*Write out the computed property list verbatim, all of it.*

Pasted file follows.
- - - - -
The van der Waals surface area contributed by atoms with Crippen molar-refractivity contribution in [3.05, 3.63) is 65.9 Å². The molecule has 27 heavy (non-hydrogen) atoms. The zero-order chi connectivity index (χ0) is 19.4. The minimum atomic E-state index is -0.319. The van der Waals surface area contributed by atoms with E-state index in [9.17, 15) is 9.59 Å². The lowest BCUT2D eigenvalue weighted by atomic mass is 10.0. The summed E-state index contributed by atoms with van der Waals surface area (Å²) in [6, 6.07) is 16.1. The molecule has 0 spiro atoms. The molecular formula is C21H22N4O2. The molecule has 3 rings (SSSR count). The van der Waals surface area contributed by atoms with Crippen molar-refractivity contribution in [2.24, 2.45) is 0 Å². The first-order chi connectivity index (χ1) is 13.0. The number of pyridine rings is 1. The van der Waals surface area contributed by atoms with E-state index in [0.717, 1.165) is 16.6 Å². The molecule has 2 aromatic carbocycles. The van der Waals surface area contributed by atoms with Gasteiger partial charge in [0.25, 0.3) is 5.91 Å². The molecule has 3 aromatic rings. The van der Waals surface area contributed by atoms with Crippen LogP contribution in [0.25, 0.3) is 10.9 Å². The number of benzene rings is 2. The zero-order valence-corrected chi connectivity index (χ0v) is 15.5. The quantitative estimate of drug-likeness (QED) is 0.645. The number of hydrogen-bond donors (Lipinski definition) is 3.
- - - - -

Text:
The van der Waals surface area contributed by atoms with Crippen molar-refractivity contribution in [3.05, 3.63) is 65.9 Å². The molecule has 27 heavy (non-hydrogen) atoms. The zero-order chi connectivity index (χ0) is 19.4. The minimum atomic E-state index is -0.319. The van der Waals surface area contributed by atoms with E-state index in [9.17, 15) is 9.59 Å². The lowest BCUT2D eigenvalue weighted by atomic mass is 10.0. The summed E-state index contributed by atoms with van der Waals surface area (Å²) in [6, 6.07) is 16.1. The molecule has 0 spiro atoms. The molecular formula is C21H22N4O2. The molecule has 3 rings (SSSR count). The van der Waals surface area contributed by atoms with Crippen molar-refractivity contribution in [2.24, 2.45) is 0 Å². The first-order chi connectivity index (χ1) is 13.0. The number of pyridine rings is 1. The van der Waals surface area contributed by atoms with E-state index in [0.717, 1.165) is 16.6 Å². The molecule has 2 aromatic carbocycles. The van der Waals surface area contributed by atoms with Gasteiger partial charge in [0.25, 0.3) is 5.91 Å². The molecule has 3 aromatic rings. The van der Waals surface area contributed by atoms with Crippen LogP contribution in [0.25, 0.3) is 10.9 Å². The number of benzene rings is 2. The zero-order valence-corrected chi connectivity index (χ0v) is 15.5. The quantitative estimate of drug-likeness (QED) is 0.645. The number of hydrogen-bond donors (Lipinski definition) is 3.